Papayas are delicious fruits with many health benefits. The fruit is native to Central America, but today, the fruit grows around the world. The fruit is cylindrically shaped or spherical. Papayas begin to ripen when they appear about 50% yellow and 50% green. Slicing ripe papaya in half will display its juicy orange inside and black seeds in its center. You can eat the fruit raw only when ripe. Before eating unripe papaya, you must cook it. Pregnant women can enjoy health benefits from ripe papayas but should not consume unripe papayas because the fruit can stimulate contractions. For safety purposes, experts suggest pregnant women only eat fully-yellow ripe papayas and avoid unripe or semi-ripe papayas.
What are the health benefits of papayas?
Papayas hold many nutrients. Among those nutrients, papayas house significant amounts of vitamins A and C, folate (vitamin B9), and potassium. There are also small amounts of calcium, magnesium, and vitamins B1, B3, B5, E, and K. Also, significant amounts of lycopene are present in papayas, including 2,870 micrograms in one small-sized fruit. Research suggests that fruit high in this antioxidant may prevent heart disease. The potassium, magnesium, and pantothenic acid in papayas can also benefit cardiovascular health. Another study demonstrated that those who digested fermented papaya supplements for 14 weeks suffered less inflammation and achieved a better ratio of bad cholesterol to good cholesterol than other participants given placebos.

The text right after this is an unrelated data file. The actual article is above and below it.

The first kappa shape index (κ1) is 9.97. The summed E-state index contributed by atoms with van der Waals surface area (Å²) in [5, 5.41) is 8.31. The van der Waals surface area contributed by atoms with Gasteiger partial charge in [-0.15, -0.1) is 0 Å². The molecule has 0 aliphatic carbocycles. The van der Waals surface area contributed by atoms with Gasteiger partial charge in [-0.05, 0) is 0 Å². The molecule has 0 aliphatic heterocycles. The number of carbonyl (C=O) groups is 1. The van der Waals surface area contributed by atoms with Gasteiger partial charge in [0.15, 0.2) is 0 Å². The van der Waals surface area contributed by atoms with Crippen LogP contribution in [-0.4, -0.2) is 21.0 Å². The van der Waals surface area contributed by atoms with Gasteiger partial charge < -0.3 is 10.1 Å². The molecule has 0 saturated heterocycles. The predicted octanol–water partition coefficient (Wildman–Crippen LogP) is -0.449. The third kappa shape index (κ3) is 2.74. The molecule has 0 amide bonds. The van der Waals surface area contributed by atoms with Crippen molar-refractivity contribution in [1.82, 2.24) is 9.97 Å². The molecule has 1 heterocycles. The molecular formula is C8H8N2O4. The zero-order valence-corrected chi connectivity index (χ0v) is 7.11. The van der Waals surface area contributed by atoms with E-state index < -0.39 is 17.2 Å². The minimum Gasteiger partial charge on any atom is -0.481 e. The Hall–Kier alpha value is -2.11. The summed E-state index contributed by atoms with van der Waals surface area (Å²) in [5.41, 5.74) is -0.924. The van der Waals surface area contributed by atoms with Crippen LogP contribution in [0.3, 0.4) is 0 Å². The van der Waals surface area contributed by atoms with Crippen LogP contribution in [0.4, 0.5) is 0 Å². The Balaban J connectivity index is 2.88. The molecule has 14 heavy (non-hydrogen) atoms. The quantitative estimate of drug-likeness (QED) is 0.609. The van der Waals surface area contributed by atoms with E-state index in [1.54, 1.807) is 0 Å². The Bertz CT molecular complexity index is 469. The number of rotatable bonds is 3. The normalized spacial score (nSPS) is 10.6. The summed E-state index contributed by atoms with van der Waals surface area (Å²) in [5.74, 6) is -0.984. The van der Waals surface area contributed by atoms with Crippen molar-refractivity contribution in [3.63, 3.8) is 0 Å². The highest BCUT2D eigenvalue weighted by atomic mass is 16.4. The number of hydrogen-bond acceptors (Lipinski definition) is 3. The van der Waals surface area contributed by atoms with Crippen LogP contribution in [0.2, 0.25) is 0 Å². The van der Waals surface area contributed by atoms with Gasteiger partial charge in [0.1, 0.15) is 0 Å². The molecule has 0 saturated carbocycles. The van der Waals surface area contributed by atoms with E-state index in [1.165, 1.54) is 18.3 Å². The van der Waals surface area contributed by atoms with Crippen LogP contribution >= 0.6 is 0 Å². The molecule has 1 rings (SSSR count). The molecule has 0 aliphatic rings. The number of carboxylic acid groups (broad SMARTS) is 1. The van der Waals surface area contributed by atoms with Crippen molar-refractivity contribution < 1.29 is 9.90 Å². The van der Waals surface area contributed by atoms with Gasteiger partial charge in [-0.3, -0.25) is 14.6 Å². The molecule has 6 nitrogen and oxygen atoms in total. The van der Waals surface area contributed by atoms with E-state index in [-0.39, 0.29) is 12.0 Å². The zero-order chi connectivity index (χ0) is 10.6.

For those battling constipation or irritable bowel syndrome, eating papaya may provide relief. Researchers Muss, Mosgoeller, and Endler found that people who consumed a papaya-based mixture for 40 days showed substantial recovery from constipation and bloating.
Can eating papayas help your skin, eyes, and hair?
Papaya can also keep your skin healthy and protect your vision. The large amounts of vitamin C in papayas contribute to skin protection. Vitamin C is necessary to form collagen, the skin-repairing protein in your body. Getting adequate amounts of vitamin C in your daily food can help repair wounds.
You have probably heard that eating carrots is a great way to maintain optimum eye health. Did you know that papaya is more beneficial to your eyes than carrots? Papayas contain Vitamin A, the beta carotene in fruits, vegetables, and other foods. A 2013 Cambridge University study discovered that the beta carotene in papaya is more easily absorbed into the human body than the beta carotene in carrots and tomatoes. The vitamin A in papaya can also stimulate hair growth and naturally moisturize your hair.
Can you eat papaya seeds?
Yes, the black papaya seeds are edible. Researchers have found eating papaya seeds protects kidney health and may prevent cancer.
It is important to note that overeating papaya or its seeds can produce negative side effects. Over-eating the delicious fruit or its seeds can result in diarrhea or an upset stomach. Experts recommend consuming only one teaspoon of papaya seeds per day. The U.S. Department of Agriculture provides the nutritional information for one cup of one-inch pieces of papaya, so that is a good place to start if you are new to eating the tasty fruit.
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